The South African Nuclear Energy Corporation (Necsa) has confirmed, in a press release, that the completion of its 2017/18 audit has been delayed. Parliament has granted the corporation an extension to February 15, to present its 2017/18 annual report. “I am proud to say that, in the previous financial year, Necsa was awarded a trophy by the auditor-general for having a totally clean financial audit,” highlighted Necsa Group CEO Phumzile Tshelane.

There are three main reasons for the current delay. One is the extended shutdown of operations at Necsa subsidiary NTP Radioisotopes, which has seen its production of radioisotopes halted twice since November, affecting nuclear medicine activities in more than 60 countries. “We are hoping to return our nuclear medicine production to full capacity soon,” he assured.

“In the meantime, our international customers are being accommodated via our agreements with our international collaborators.”

As a result of these problems, Necsa concluded it had to redesign its management and operating systems. This is currently being done in cooperation with the National Nuclear Regulator.

A second concern is “the positioning of [Necsa fluorochemicals manufacturing subsidiary] Pelchem and its product in the markets”, in the words of the media release. Over time, the global market conditions regarding these products have changed, affecting Pelchem. But the capabilities of this subsidiary represent a strategic asset to South Africa and give the country a strong position in global markets. A sustainable solution is required and Necsa is talking to the relevant government departments about this.

The third is concerned with the Safari-1 nuclear research reactor – its decommissioning and decontamination (D&D) plan. Necsa must have such a plan now, even though it currently intends to operate Safari-1 for at least another 20 years. “It is important to emphasise that the nuclear industry is the only one with legislated prescripts that obligate licence holders to produce a D&D contingency plan before an installation is even commissioned,” stressed Tshelane. “This is also done for nuclear power stations.”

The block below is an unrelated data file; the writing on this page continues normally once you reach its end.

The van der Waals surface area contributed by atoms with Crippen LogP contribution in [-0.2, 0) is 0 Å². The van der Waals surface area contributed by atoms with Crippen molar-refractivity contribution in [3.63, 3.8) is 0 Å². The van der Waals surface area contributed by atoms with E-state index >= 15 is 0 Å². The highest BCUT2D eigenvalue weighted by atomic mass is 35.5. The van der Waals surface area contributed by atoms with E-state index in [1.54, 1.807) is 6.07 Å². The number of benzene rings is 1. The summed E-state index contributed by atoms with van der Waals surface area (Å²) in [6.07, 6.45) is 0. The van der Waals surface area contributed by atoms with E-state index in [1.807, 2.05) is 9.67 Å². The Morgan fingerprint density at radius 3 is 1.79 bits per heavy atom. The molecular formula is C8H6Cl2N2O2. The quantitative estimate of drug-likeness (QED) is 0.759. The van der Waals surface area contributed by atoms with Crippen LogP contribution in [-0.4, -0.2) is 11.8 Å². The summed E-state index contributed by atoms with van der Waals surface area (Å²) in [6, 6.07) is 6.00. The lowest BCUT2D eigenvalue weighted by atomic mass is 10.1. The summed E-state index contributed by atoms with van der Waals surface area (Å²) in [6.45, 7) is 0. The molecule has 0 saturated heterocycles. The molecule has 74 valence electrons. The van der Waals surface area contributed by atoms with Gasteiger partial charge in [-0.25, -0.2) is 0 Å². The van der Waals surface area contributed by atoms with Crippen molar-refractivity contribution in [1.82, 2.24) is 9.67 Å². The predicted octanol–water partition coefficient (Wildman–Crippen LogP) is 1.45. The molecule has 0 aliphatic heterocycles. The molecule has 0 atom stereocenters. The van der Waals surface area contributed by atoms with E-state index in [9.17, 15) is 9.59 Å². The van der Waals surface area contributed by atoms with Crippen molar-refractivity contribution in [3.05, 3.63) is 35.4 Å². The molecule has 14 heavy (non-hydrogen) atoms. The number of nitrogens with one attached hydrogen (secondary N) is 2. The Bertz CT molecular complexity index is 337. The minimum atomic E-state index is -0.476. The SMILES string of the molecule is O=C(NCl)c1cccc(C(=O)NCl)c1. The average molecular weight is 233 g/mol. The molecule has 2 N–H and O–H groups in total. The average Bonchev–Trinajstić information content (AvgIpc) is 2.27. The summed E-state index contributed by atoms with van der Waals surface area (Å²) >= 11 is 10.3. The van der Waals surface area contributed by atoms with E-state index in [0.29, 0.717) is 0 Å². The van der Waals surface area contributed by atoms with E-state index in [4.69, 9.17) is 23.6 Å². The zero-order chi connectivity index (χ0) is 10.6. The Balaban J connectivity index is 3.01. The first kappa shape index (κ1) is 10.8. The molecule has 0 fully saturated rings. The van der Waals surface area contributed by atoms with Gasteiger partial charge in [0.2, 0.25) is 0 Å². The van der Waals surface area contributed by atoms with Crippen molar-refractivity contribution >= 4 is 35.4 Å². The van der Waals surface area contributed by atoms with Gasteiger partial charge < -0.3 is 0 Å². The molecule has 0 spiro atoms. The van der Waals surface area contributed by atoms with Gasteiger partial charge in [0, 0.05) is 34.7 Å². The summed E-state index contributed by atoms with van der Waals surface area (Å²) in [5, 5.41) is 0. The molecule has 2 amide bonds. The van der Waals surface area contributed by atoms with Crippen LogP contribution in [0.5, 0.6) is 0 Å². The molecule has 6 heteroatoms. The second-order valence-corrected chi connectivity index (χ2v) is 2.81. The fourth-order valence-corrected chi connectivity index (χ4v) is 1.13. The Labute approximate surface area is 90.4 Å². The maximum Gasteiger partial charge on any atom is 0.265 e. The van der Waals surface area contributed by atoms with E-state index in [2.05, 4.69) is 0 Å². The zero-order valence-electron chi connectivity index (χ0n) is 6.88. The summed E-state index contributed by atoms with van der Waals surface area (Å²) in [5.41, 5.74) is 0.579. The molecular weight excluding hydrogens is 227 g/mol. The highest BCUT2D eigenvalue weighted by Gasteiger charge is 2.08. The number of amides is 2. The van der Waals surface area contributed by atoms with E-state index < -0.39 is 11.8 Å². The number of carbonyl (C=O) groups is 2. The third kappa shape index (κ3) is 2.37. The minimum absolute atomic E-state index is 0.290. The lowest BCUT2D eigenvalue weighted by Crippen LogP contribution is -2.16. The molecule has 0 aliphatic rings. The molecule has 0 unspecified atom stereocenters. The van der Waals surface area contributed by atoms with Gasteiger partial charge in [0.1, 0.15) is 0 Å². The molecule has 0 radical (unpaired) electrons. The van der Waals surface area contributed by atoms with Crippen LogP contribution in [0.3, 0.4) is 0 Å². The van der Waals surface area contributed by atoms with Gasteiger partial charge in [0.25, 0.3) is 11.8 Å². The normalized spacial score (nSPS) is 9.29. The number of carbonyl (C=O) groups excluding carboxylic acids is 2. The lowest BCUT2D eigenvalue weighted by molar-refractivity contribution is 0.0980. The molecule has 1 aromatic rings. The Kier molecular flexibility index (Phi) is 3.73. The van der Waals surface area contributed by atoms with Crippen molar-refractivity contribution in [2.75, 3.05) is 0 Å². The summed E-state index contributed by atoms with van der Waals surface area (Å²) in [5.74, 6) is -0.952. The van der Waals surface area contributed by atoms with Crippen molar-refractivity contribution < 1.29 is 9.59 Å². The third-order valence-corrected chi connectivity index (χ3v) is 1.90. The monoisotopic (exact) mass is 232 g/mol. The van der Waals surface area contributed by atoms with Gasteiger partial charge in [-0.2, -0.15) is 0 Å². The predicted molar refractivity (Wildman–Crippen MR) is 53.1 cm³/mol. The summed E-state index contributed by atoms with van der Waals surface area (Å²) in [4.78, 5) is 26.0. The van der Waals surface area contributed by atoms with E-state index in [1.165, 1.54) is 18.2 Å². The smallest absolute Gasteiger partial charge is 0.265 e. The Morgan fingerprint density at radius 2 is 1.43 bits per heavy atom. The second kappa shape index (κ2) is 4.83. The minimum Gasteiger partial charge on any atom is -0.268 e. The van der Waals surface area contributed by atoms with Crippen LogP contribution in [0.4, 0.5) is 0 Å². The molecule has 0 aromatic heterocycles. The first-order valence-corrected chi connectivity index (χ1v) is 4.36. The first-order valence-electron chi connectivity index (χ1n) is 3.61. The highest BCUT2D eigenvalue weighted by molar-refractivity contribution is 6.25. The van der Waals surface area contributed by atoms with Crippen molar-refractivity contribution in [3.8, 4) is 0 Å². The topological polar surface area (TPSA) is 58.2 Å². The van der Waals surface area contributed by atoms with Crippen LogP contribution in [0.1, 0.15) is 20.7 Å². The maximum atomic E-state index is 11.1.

But there is no way that Necsa can forecast how much effort and money would be required for the D&D of Safari-1, nor can they be certain when the process will start. “The issue is that the accounting standard does not easily fit with this unknown set of factors,” he pointed out. “Over a year ago, we came to a satisfactory agreement with the auditor-general, but the agreement was temporary, pending ratification by Cabinet. I must say that all discussions with the auditor-general have been most cordial and constructive.”

Cabinet has decided that the National Treasury and the Department of Energy (DoE) should financially support Necsa so that it can recognise an asset against the liability of the D&D obligation. The required negotiations and preliminary work are currently continuing between the corporation and the departments.

Talks are under way between Necsa, the National Treasury and the DoE to achieve an alignment on the issue and set out the guidelines for the completion of the audit. There is also urgent need to address the issue of unfunded mandates imposed on Necsa in the past. This is necessary to strengthen the corporation’s financial situation.

For the future, Tshelane cited the agreement of intent signed between Necsa and Rusatom Health (a nuclear healthcare company and part of Russia’s Rosatom Group) in July. This covers the construction of two new, latest-technology medical radioisotope production nuclear reactors, as well as Cyclotron (a nuclear particle accelerator), at Necsa’s Pelindaba complex, west of Pretoria. “This initiative combines the skills and experience of Necsa with those of the Rusatom family,” he affirmed. “With this, we hope to bring nuclear medicine to new outlets in African countries.” The Necsa board already has a target of increasing Necsa’s medical radioisotope/radiopharmaceuticals production by 100%.